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Software-Defined CAD Machines Are Eating CAD Workstations

Software-Defined CAD Machines Are Eating CAD Workstations

Software is eating CAD Workstations. This is great news for casual CAD users and IT departments

Software is eating the world. Today, the 3D CAD workstations are on the menu.  This is good news for casual CAD users. They can cut the cord that locks them to their workstations. IT departments will share in the joy. They can slash their hardware costs and reduce the burden to administer their CAD workstation fleet.

In 2011, famous investor Marc Andreessen announced in the WSJ: “Software is eating the world”. He referred to HP’s decision to jettison its PC business. Marc was at the time a board member of HP. In the same article, Andreessen said: “More and more major businesses and industries are being run on software and delivered as online services”.

This is quite literally true for CAD Workstations

Virtual CAD machines are in essence a “software-defined” CAD Workstation. They have a lot of RAM, cores and GPU power. CAD vendors have therefore certified their 3D CAD applications to run on virtual metal. The big difference: virtual CAD machines consist of bits and bytes instead of metal, plastic and silicon. 

Why are software(-defined) machines eating physical CAD Workstations?

A physical machine (as well as age) comes with inconveniences.

  • They hold the CAD user hostage: The user has to go where the CAD workstation is. Shouldn't that be the other way around?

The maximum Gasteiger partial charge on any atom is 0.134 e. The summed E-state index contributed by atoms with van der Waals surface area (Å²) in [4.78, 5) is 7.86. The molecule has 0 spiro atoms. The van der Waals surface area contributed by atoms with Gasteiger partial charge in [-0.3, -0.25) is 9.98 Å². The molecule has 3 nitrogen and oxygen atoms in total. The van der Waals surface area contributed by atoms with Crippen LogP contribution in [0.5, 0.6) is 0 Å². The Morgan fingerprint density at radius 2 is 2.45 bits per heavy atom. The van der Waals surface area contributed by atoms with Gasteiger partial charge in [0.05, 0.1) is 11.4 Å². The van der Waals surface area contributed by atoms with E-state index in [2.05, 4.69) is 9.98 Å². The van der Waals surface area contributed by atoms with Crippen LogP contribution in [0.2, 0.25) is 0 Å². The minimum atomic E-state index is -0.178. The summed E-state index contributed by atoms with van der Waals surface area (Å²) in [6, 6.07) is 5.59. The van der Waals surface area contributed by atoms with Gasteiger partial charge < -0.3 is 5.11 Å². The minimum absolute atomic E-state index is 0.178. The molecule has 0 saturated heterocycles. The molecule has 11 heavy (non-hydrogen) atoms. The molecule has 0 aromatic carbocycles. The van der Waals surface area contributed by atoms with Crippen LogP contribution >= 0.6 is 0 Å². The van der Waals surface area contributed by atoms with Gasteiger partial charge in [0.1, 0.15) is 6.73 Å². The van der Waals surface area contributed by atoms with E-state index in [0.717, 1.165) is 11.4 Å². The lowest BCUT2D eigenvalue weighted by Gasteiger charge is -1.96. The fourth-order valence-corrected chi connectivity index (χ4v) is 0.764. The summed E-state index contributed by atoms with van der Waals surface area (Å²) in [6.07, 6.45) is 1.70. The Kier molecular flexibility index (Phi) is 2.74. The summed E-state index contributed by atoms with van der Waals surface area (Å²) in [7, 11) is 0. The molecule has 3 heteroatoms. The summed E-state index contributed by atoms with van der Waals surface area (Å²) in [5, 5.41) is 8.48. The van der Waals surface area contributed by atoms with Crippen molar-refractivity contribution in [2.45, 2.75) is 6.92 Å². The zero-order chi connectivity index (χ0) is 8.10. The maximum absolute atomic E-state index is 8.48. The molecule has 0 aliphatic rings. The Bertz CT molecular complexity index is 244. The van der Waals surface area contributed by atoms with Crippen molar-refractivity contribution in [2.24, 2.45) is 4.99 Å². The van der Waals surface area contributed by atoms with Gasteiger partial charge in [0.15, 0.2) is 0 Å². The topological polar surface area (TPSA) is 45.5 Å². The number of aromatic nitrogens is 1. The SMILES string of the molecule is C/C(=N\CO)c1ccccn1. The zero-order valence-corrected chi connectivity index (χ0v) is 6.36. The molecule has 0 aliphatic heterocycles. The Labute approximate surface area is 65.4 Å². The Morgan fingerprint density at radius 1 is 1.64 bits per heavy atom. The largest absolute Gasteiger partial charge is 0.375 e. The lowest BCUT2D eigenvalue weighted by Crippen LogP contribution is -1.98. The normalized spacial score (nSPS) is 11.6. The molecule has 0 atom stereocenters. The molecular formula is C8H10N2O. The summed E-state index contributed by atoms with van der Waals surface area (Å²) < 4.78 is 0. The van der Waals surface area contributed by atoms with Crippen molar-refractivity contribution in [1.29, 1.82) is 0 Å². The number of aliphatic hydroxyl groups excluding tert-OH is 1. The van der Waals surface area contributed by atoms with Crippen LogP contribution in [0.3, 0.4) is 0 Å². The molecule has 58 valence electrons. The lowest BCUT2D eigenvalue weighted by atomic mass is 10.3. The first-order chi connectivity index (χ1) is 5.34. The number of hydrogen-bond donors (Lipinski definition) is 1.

• They can only be bought (or leased/rented for a period of 3 years or longer) as capital equipment.
  • They cannot be shared among colleagues.
  • They are expensive to own and run; this gap will grow further.

For casual CAD users – who use CAD less than 50% per workday –  virtual CAD machine are ideal.

  1. They have lesser demands for their CAD hardware but are more mobile than full-time ("heavy") CAD users. They will therefore be very happy to swap a physical box with a virtual one;
  2. The cost savings potential on hardware for casual CAD users is more than 50%*
  3. The amount of casual CAD users is large: at least 50% of the total user population** 

Casual CAD users are thus ideal for virtual CAD machines. Happier casual CAD designers are more productive. IT departments can take a big and tasty bite out of their capital budget for CAD workstations.


*The monthly depreciation of a physical machine that costs $2500 and is written off in 36 months, is $69 per month. The cost of an ‘average’ virtual CAD machine is $50 per month (hint: check out our pricing). But here's the big kicker. Two casual CAD users can share one virtual CAD machine. When one virtual machine “serves” two CAD users, the cost per user drops to $25/month. This is less 40% of the amortization of physical machines ($69/month);

** The Business Dictionary defines “Heavy User” as

“…the roughly one-third of the consumers of a good or service who account for nearly two-thirds of its sales revenue. For example, 39 percent of all families consume 90 percent of all cola drinks, and 48 percent of all families consume 87 percent of all breakfast cereals in the US. “.

According to this definition, the casual users are thus roughly other two-thirds, or 66% of all CAD users.


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